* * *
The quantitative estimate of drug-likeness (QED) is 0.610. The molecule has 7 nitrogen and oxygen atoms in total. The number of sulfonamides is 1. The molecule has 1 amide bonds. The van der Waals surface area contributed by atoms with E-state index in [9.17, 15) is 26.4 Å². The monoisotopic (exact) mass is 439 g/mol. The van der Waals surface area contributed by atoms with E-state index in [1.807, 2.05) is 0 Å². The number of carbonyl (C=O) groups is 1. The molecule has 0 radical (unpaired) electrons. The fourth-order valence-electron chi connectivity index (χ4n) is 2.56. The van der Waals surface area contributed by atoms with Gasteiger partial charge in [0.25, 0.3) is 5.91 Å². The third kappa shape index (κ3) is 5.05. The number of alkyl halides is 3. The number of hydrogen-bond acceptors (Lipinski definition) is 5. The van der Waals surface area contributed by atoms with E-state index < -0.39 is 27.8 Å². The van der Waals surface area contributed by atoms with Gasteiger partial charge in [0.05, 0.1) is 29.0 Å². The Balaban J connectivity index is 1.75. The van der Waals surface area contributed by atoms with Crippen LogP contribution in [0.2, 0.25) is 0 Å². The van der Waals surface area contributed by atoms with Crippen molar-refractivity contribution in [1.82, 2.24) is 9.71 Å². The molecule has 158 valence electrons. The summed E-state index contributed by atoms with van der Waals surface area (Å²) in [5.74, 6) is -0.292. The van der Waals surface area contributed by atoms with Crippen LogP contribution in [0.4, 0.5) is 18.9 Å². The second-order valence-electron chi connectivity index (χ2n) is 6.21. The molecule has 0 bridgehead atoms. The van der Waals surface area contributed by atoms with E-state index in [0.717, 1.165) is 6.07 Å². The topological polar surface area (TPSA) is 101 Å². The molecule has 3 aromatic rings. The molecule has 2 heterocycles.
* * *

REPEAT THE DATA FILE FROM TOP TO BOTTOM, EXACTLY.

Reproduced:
The quantitative estimate of drug-likeness (QED) is 0.610. The molecule has 7 nitrogen and oxygen atoms in total. The number of sulfonamides is 1. The molecule has 1 amide bonds. The van der Waals surface area contributed by atoms with E-state index in [9.17, 15) is 26.4 Å². The monoisotopic (exact) mass is 439 g/mol. The van der Waals surface area contributed by atoms with E-state index in [1.807, 2.05) is 0 Å². The number of carbonyl (C=O) groups is 1. The molecule has 0 radical (unpaired) electrons. The fourth-order valence-electron chi connectivity index (χ4n) is 2.56. The van der Waals surface area contributed by atoms with Gasteiger partial charge in [0.25, 0.3) is 5.91 Å². The third kappa shape index (κ3) is 5.05. The number of alkyl halides is 3. The number of hydrogen-bond acceptors (Lipinski definition) is 5. The van der Waals surface area contributed by atoms with E-state index < -0.39 is 27.8 Å². The van der Waals surface area contributed by atoms with Gasteiger partial charge in [0.05, 0.1) is 29.0 Å². The Balaban J connectivity index is 1.75. The van der Waals surface area contributed by atoms with Crippen LogP contribution in [0.2, 0.25) is 0 Å². The van der Waals surface area contributed by atoms with Crippen molar-refractivity contribution in [1.82, 2.24) is 9.71 Å². The molecule has 158 valence electrons. The summed E-state index contributed by atoms with van der Waals surface area (Å²) in [5.74, 6) is -0.292. The van der Waals surface area contributed by atoms with Crippen LogP contribution in [0.4, 0.5) is 18.9 Å². The second-order valence-electron chi connectivity index (χ2n) is 6.21. The molecule has 0 bridgehead atoms. The van der Waals surface area contributed by atoms with E-state index in [0.717, 1.165) is 6.07 Å². The topological polar surface area (TPSA) is 101 Å². The molecule has 3 aromatic rings. The molecule has 2 heterocycles.